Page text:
We then met up with Chris Adams of, who gave us a great tour and talk about Victoria's Chinatown and the link between the tangible, built heritage of the district, and the intangible cultural heritage that permeates it.

It was my first time meeting Chris, but I've met his father and company founder John Adams before (we even were on a panel together about ghost tours, back in 2009). Chris was a fabulous guide and raconteur, and introduced us to some fabulous places, a highlight being the Tam Kung Temple on the top floor of the Yen Wo Society building.

It is an incredible gem of a space, and one I'd never seen before.

After that, we had a quick lesson in the game of Fan Tan, and a lecture on opium dens, and then we went to the famous Don Mee restaurant for Dim Sum, including my requisite feed of chicken feet and egg tarts.

After lunch, we rushed back to UVic, for a chat about ethnographic documentation, including my tips for oral history interviewing

Then we had another treat, a visit from the very charming Alice Trueman, a knitter from Salt Spring Island. Alice grew up on Vancouver Island, and doesn't remember a time when she didn't knit. I conducted an oral history interview with Alice while the class listened and watched.

Alice was another gem of the day; she was a font of knowledge about knitting. We talked about the tradition, her involvement, and how the tradition of knitting has shifted over the years, and the knitting retreats she runs on Salt Spring Island.   

Alice spoke knowledgeably about many aspects of knitting, but particularly interesting was the discussion we had about Cowichan sweaters, a very specific type of sweater made by First Nations knitters in one region of Vancouver Island.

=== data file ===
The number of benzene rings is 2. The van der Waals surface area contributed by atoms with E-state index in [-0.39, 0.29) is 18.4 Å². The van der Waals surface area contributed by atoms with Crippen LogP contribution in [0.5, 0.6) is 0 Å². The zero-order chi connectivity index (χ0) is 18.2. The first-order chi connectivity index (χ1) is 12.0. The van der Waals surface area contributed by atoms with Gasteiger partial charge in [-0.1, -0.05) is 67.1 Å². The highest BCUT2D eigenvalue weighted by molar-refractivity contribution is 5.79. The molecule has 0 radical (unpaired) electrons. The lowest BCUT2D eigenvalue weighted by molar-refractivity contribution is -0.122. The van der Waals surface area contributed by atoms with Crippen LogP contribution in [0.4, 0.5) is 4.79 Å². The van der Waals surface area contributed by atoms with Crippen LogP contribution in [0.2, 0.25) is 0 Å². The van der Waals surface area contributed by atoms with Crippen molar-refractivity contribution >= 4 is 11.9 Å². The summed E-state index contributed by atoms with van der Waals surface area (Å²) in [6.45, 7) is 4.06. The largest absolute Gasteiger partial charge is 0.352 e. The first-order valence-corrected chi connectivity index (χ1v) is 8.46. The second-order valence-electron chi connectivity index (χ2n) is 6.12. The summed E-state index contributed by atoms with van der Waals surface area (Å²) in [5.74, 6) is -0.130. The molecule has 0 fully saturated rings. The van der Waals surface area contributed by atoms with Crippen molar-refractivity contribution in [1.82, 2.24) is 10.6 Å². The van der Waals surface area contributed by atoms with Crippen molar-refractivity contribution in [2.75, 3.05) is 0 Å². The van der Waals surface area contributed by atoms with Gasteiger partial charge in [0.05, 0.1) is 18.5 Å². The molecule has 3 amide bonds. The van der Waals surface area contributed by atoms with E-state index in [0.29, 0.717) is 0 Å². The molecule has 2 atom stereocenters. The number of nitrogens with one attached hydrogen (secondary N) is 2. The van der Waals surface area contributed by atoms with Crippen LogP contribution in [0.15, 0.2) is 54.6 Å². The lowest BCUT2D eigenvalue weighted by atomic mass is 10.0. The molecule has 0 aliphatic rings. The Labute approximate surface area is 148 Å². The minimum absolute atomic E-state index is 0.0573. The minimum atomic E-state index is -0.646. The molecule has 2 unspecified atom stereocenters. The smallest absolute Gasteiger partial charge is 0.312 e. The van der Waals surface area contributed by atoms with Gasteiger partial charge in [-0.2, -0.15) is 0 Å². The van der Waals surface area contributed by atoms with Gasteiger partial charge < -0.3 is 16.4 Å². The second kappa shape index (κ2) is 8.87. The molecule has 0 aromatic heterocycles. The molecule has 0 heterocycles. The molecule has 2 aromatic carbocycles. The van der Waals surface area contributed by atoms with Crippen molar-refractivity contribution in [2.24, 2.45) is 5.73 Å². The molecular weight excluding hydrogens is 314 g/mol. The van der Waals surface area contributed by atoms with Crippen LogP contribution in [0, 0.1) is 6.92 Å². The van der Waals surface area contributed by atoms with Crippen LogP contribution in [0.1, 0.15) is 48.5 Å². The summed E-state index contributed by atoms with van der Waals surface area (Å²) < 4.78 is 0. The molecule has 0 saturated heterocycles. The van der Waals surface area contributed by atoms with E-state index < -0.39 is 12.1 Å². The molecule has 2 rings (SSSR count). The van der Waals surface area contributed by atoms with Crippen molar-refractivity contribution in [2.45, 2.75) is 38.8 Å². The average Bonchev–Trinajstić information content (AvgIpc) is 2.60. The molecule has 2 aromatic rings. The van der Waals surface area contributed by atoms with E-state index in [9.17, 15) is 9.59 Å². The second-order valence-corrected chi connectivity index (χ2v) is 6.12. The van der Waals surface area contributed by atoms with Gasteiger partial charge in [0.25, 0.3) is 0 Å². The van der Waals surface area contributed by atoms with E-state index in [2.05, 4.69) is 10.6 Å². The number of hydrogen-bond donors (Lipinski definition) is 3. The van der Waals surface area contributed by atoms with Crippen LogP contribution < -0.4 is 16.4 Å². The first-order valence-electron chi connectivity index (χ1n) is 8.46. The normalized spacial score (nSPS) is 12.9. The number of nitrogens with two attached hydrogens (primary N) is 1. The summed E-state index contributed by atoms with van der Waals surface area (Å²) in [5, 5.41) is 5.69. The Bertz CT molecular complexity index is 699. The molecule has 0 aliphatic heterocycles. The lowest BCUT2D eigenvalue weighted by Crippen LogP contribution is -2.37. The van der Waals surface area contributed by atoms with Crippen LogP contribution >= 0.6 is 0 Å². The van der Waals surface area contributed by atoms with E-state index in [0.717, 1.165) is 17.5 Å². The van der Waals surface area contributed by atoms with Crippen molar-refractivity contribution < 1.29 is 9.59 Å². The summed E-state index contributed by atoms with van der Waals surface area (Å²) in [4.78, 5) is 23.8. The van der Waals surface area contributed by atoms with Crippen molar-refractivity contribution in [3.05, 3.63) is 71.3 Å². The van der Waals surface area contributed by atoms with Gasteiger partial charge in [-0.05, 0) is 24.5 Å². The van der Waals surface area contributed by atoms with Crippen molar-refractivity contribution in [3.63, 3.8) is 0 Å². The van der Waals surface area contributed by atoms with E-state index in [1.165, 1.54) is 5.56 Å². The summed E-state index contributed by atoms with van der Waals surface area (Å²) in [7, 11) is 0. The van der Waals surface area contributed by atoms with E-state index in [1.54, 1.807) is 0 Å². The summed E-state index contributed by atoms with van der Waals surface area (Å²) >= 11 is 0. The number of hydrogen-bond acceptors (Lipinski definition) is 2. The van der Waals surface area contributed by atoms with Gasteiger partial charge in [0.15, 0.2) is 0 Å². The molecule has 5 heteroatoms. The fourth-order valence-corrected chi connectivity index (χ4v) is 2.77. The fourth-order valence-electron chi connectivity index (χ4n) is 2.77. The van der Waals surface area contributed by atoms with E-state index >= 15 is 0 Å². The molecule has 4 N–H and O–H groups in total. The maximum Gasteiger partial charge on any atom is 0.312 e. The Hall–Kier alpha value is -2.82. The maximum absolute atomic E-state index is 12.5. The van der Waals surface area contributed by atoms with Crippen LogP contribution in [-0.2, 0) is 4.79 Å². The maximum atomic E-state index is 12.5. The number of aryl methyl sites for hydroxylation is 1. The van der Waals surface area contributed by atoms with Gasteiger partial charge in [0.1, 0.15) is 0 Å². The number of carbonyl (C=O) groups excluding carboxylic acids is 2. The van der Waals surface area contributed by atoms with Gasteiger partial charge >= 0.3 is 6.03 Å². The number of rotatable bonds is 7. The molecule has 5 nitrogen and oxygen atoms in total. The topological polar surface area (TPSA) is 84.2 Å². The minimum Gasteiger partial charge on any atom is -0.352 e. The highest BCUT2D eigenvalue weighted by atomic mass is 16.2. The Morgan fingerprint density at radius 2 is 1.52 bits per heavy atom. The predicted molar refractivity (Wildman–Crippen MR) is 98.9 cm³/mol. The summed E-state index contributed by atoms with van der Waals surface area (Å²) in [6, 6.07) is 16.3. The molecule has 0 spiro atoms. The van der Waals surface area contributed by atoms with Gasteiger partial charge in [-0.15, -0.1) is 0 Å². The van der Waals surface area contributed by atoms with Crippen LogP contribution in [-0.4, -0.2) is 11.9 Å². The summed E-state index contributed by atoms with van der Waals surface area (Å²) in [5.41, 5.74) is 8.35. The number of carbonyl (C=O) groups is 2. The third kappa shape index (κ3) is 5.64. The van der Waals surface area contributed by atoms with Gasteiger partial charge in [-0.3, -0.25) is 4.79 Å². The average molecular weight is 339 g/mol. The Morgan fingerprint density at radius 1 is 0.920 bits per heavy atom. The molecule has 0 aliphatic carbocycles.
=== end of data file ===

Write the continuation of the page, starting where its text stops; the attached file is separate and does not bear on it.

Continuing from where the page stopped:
You can download an mp3 of Alice describing Cowichan sweaters here, or in other formats here, or listen below. 

Thursday, September 17, 2015

Another peak inside the Marshall Building/Stott Vaults, 123 Water Street #nlheritage #architecture

This week, the NL Historic Trust reported on its Facebook page about the possible upcoming demolition of the old brick and stone vaults located at 123 Water Street, shown in the exterior photo above, from May 2005. The Trust writes:
"St. John's City Councillor Sandy Hickman said today that the developer of the new Alt Hotel - which will likely occupy the vacant lot at the corner of Prescott and Water, the former Marshall Brothers property - considered keeping the vaults on the property but they are not structurally viable."
The Trust included a link to a fabulous set of photos taken by local photographer Paul Kinsman, which you can check out here.

The Trust and Kinsman both refer to the vaults as belonging to the Marshall Bros. store, but the earlier history of the vaults is linked to a merchant by the name of Stott.

The entire area surrounding 123-125 Water was destroyed in the 1892 fire. Prior to 1892 there was a stone structure on the site, which possibly belonged to James Stott, a liquor and spirits dealer. As a result of the fire, Water Street was realigned, so the location of the later-day 123-125 Water Street did not sit exactly on top of the building site that was pre fire. The older structure was set back from the current street line. It is possible that these vaults belong to the stone building that was destroyed in the 1892 fire. This would explain rubble that was uncovered on top of the vaults during the demolition of the building above it, which may have dated to the period of the fire.